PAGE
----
Old Scams Never Die – at Least Not While They Still Work

Old Scams Never Die - at Least Not While They Still WorkOld standard scams seem to be a reliable source of income or perverted fun for those who are inclined to cheat and steal for a living or who simply have too much time on their hands. A client called me this week and said she had just gotten off the phone with an Asian-sounding person who identified himself as a Microsoft representative. He told her that she had a serious error on her Windows computer and she should go to it immediately and he would walk her through the necessary fix. She said she was not near the computer and he would have to call later. He said that was okay, and gave her an 888 number to call when she was ready to make to repairs — a certified Microsoft technician would answer.

“Was that for real or a scam?” she asked. “Microsoft does not call like that. It was a classic scam,” I replied without hesitation, “In fact, no one makes calls like that except third-rate scam artists trying to hustle you.” But then my mind probably went into neutral, or maybe I am just getting older, because I neglected to ask her if she actually wrote down the 888 number. It might have been fun to call and hassle them — assuming it truly was a toll-free call. I would pretend to do what they were asking, but be extremely slow and dull about it. That could be a giggle.

I suppose we should have reported it to the authorities. If they call again, we will be better prepared. We will record the number and distribute it to law enforcement and as many freaks as I know. Becoming vulnerable to attack by giving out information is a two-way street.

The perplexing thing about this encounter is that it still exists. Scams exist in a world where they undergo brutal evolutionary forces. If they don’t make any money, they either mutate or die. This one has been around for years, so it must make money. At least my client protected herself by not giving out any information at all (except that she was home at that time and could answer the phone). Maybe my berating clients about being aware of potential scams is paying off. I hope so.

Another standard scam that I thought would certainly have evolved into something else is the classic scareware “Your computer has been infected, click here to fix” scam. A friend reported that he had such a popup appear and without thinking clicked on the X to close it. That was a mistake. As most survivors of the scareware encounters know, the X that normally closes a window actually activates the scareware Trojans. In fact, in some cases, one can be infected by simply hovering over the window. I advise clients that if a scareware popup appears, either immediately shut down the computer via the power button, or open the task manager and close all open applications. Either way, a serious scan is necessary at the least, and maybe a more serious action is required.

My friend elected to take the more serious action. He had done the right thing in that he had a current backup. He talked the situation over with another friend and together they decided not to mess around. They did a complete factory recover. Then they scanned the external backup just to be sure. It was okay, so they proceeded to rebuild the system without incident. While I had no part in their decision, that probably would have been my recommendation. Even when a combination of MSE and Malwarebytes gives the computer a clean bill of health, I still have worries. Factory recovers are not that bad if you do not mind waiting for the hundreds of Windows updates. It builds character.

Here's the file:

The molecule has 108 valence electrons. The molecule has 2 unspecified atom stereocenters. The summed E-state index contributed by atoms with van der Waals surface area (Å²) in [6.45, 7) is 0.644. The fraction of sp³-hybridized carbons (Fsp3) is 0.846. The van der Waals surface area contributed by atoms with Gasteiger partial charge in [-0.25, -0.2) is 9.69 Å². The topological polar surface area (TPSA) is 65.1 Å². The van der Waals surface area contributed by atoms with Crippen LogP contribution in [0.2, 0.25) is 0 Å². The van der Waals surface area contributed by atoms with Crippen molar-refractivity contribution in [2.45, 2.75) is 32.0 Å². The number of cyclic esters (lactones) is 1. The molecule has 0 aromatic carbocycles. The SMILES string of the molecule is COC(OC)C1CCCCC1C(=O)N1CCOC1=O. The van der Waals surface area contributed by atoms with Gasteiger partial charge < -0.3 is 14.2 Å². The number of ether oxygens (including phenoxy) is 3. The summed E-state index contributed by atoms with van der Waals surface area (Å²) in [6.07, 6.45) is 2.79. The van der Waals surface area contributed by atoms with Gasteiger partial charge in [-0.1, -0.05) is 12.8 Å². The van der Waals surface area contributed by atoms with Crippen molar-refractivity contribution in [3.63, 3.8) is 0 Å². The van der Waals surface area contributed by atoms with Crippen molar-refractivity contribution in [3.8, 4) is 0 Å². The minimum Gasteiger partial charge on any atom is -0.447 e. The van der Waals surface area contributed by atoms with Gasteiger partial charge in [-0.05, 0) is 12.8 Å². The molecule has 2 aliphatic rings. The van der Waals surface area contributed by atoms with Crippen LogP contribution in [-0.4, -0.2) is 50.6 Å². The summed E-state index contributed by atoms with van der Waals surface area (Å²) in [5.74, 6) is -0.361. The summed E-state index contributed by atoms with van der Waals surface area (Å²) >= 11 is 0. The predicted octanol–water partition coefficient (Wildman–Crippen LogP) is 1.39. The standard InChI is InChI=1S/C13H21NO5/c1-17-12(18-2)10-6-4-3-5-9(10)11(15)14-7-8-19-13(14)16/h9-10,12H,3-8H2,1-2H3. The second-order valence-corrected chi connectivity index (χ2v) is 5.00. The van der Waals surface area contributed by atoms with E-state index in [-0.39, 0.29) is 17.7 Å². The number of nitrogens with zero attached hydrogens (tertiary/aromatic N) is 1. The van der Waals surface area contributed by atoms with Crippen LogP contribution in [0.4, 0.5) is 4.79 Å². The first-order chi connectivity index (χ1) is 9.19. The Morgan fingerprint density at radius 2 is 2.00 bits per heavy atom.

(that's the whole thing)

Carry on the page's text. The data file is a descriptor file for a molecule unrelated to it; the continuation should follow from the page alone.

While rebuilding is a chore, assuming that your anti-virus software has cleaned out all the bad guys has some risk associated with it. So what the proper action is for you to take depends on your risk tolerance and whether you are willing to take an effort to rebuild a system. But there is another way.

The one thing my friend could have done that would have been even better would have been making a current image of his hard drive — at least current in the sense of being made before there was any trouble. That makes cleaning up a cinch.

The third old-timer that happened this week was receiving an email ostensibly from an old friend with the subject line “Hey” and the total message that said, “Click here to read message.” After deleting this, I sent a warning message to the reputed author. Then I kicked myself for even looking at the stupid thing. The subject line was enough to give it away and I put myself at a bit of a risk by even looking at the message.

These three scams represent (1) attacks from a separate communication channel to avoid anti-malware protection; (2) land mines in seemingly safe websites to sneak Trojans past your protection; and (3) misdirection by spoofing email. The only thing they have in common is the desire to do harm. At least two of them have the almost-saving grace of extorting money from hapless victims. The other scam might be just malicious. I can sort of understand trying to cheat to get easy money, but harming other people just for the fun of it is beyond me.

This might seem strange, but I would like to hear from someone who has deliberately done damage to a stranger’s computer without the intent of making money from the action. What did you get from it? Do you still do it? What about people who have done the same thing to steal or extort? Do you want to talk about it? If you have been clever enough to infect computers, you should be clever enough to respond anonymously.

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